Irish children tell EU leaders their voices must be heard if Europe is to succeed
UNICEF Ireland youth advocates Ismail Ahmed and Lucy Warmington are available for interview
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BUCHAREST/DUBLIN, May 9th 2019 – Young Irish activists have teamed up with children from 16 different EU countries to tell EU leaders their voice must be heard. Ahead of today’s European Council summit, two UNICEF Ireland youth advocates Ismail Ahmed (19) and Lucy Warmington (17) travelled to Bucharest, Romania to demand greater participation for children in decisions that will affect their future.
Ismail and Lucy joined 60 other children from across the EU, as well as over a hundred child rights experts and European high-level officials at the EU Children’s Conference in Bucharest to discuss the role of children in participation and decision-making in Europe. The end of the conference saw the publication of the “Bucharest EU Children’s Declaration”. The declaration was written by young people, and will be presented to European heads of state, including Taoiseach Leo Varadkar, at today’s European Council summit in Sibiu.
Chosen by UNICEF Ireland to represent the views of children in Ireland, Ismail, a Sudanese refugee to Ireland, and Lucy from county Tipperary, both gave personal accounts of the importance of youth participation in decision-making.
Ismail came to Ireland in 2017, as part of the programme to take in unaccompanied minors from Calais and gave a moving account, in front of the nearly 200 attendees, of his long and perilous journey from Darfur to Ireland. “Every child has a right to be heard, so many children’s voices in Europe are silenced. Just because you are a refugee or a migrant, does not mean that you are not a child. We came to Europe because we have no choice.
“We were forced to leave our homes. It is important for children not only to be listened to at a European level, but also within our communities. We all need to feel like we belong. I am so grateful to have the opportunity to speak at this occasion, my voice has never been heard before, and sharing my story helps to lessen the pain.”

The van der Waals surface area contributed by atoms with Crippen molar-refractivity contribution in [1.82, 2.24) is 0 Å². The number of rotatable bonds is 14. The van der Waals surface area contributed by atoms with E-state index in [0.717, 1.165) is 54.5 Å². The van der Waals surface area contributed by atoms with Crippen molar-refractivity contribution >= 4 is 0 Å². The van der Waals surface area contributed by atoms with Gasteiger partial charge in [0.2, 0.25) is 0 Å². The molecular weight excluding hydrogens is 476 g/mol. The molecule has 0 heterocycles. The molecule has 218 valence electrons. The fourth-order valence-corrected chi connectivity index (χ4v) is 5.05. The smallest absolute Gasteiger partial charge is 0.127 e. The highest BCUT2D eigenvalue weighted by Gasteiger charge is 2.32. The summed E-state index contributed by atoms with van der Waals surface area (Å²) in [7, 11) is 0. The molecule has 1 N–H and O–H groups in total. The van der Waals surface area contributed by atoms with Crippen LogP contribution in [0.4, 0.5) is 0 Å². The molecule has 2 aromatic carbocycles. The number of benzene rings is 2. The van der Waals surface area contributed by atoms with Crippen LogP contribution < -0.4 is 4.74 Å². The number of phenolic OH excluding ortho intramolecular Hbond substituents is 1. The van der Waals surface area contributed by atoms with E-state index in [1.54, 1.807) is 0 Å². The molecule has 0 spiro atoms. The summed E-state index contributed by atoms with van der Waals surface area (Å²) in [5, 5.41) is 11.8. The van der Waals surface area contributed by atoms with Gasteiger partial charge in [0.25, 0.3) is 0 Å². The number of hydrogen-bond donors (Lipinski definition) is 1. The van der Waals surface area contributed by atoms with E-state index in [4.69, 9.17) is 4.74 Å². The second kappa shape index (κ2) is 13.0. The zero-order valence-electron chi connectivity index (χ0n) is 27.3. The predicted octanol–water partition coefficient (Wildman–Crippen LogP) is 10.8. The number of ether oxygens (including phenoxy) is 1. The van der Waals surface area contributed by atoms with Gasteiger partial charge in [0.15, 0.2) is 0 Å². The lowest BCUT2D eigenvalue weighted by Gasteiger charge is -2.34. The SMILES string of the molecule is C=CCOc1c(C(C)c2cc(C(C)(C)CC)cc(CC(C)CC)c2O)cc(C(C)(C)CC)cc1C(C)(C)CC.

The declaration will now be presented to EU leaders at the European Council summit in Sibiu in an effort to stress the importance of child participation, not only at an EU level, but in the family, in education and in our communities. Throughout the conference, the UNICEF youth advocates shared ideas on how to implement child participation at all levels in Ireland and Lucy, a passionate climate activist, explained why it matters so much to her.
“We are the generation who will continue to live in this world created by our predecessors. Yet we are the generation without the power in government offices to sign legislation. Without the power to make the big changes that are necessary if we want to turn our global emissions to a downward curve.
“There is an urgent need for serious action from governments concerning climate change, and it is up to us, the children, to persuade them to make this their top priority, and the forefront of every decision they make. And they must remember to include us along the way, not only because we are the future, but because we are the present as well, and now is the time for change.”
UNICEF works in some of the world’s toughest places, to reach the world’s most disadvantaged children. Across 190 countries and territories, we work for every child, everywhere, to build a better world for everyone.
Danny Smits, UNICEF Ireland, +353 87 1308070, firstname.lastname@example.org